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Taking the ‘low road’ to economic development

By Elaine Mejia

North Carolina often acts like a fool in love with big business. State leaders continue to aggressively pursue an economic-development strategy that relies on offering as much as possible by way of cash and tax incentives to a few large, typically well-known corporations. These corporations, which have included Dell Computers and Google, court officials at the state Department of Commerce, and the officials flirt right back by flaunting their ample packages of taxpayer-funded goodies.

All indications are that North Carolina is gearing up to woo another big corporation, and this time state leaders might be going too far once again.

Senate Bill 575, “Modify Corporate Apportionment Formula,” is the latest attempt to change the tax code to benefit one specific corporation. The bill would allow certain companies to be designated as “capital intensive,” meaning they have a large portion of their property in North Carolina, but a much lower portion of their payroll or sales are in-state.

Under the legislation, the state would determine the tax bill of these “capital intensive” corporations based solely on in-state sales. Currently, the state looks at a company’s in-state property, payroll and sales to determine how much of its profits are attributable to doing business in North Carolina.

For some worldwide corporations, the share of their sales that takes place in North Carolina is very, very small; under this bill, their tax liability to the state would likewise be very, very small.

The bill is moving through the legislative process quickly. After racing through the Senate in just a few days, it is now in the House. Speculation in Raleigh is that this fast-tracked special tax break is part of a larger deal to lure an Apple Computers server facility to the western part of the state.

According to the state Department of Revenue, three other companies currently operating in the state would also potentially qualify as “capital intensive,” and their tax bills would be lowered by a collective $1.5 million annually. The cost of the tax break for Apple specifically isn’t included in this figure, since the estimate only includes companies that are already here and who, presumably, were not asking for this special tax break.

There are lots of legitimate policy reasons to question the wisdom of this legislation and its backers, but here’s the real kicker – this bill would actually discourage job growth. If a company receiving this special tax break wanted to expand its workforce in North Carolina (at a faster pace than it expands its property or capital value), it would no longer be designated as “capital intensive” and therefore would no longer qualify for the program, causing its tax bill to rise substantially.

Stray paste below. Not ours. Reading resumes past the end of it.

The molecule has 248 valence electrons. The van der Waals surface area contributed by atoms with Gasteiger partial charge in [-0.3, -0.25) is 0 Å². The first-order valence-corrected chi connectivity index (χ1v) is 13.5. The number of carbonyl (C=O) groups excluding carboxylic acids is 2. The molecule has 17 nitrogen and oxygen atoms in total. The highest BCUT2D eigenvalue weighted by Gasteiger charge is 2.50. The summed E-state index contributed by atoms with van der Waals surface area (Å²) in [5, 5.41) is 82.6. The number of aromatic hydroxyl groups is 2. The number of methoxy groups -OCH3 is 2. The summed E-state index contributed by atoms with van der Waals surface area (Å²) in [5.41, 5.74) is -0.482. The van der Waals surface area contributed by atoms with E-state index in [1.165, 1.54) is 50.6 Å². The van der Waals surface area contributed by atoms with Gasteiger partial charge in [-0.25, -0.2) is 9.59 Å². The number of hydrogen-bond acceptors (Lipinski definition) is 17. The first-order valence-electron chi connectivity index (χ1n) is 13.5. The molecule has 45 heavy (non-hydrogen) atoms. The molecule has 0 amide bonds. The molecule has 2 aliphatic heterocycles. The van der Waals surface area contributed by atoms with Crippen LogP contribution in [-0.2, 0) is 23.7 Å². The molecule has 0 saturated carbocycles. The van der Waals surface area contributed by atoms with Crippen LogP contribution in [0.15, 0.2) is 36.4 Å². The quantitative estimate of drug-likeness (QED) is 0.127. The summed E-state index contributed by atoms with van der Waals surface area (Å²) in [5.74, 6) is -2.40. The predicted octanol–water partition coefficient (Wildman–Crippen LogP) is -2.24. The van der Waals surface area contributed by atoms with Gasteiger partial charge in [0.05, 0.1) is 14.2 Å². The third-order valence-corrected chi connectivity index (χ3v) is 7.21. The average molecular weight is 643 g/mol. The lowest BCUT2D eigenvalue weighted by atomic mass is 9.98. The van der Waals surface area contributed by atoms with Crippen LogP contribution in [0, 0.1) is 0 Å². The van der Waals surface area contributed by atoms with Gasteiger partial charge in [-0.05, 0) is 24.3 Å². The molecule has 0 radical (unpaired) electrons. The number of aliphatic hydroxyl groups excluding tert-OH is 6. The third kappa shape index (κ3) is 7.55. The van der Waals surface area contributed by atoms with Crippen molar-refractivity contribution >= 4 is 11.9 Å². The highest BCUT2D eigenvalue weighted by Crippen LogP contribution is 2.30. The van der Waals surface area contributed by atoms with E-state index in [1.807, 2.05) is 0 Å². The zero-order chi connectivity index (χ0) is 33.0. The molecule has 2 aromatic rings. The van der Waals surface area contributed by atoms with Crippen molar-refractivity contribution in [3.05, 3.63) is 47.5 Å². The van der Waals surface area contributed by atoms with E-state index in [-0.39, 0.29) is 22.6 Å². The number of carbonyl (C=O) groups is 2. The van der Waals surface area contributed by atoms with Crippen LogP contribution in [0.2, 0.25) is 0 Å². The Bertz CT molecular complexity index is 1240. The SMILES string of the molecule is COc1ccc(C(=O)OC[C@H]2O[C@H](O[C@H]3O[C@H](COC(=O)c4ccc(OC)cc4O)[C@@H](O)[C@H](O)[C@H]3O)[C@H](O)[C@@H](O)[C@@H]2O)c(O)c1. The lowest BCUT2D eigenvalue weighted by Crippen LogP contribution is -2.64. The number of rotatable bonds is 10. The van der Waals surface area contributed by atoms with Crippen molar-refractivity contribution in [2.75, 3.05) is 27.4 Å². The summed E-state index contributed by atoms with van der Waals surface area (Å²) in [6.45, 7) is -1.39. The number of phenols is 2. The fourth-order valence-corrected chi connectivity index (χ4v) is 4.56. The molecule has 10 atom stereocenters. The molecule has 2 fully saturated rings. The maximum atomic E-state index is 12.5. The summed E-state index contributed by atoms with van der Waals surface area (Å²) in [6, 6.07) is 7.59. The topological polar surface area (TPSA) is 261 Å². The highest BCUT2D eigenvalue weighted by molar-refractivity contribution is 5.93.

This would be the case if, for example, a company housing a server farm somewhere in North Carolina wanted to relocate its engineering operations or its headquarters or even a call center. If it were to locate those jobs here, it might lose its special tax status as “capital intensive.” So the new tax break designed to grow the economy could actually create an incentive for companies with a presence in North Carolina to add to their workforce in other states rather than here!

This is a clear example of why making permanent changes to the tax code to appease one specific corporation is a foolhardy economic-development strategy. North Carolina has made similar mistakes before, like when lawmakers created a special cigarette export tax credit when trying to keep RJ Reynolds or created a computer manufacturing tax credit to help lure Dell in 2004.

Speaking of Dell, there are some disturbing parallels between that messy love affair and the state’s current attempt to lure Apple. North Carolina’s rumored competition for the Apple facility is Virginia, just as it was for Dell five years ago. After the Dell deal was complete, we learned that Virginia had offered it a package of goodies worth roughly $50 million, compared to North Carolina’s whopping $250 million. Since January of this year, Dell has laid off 260 workers at its Forsyth County plant, and more layoffs may be on the way.

While big corporations like RJR, Google, Dell and now Apple are lavished with goodies, North Carolina’s small businesses are left to suffer through the recession in silence.

Let’s hope the North Carolina House will be more chaste than the Senate and slow down the process for this bill so that the future ramifications for the state’s economy and workforce can be fully considered. Investing all of our resources to charm a few big corporations is not the way to grow our economy or take care of our workforce.

Elaine Mejia is the director of the N.C. Budget and Tax Center.

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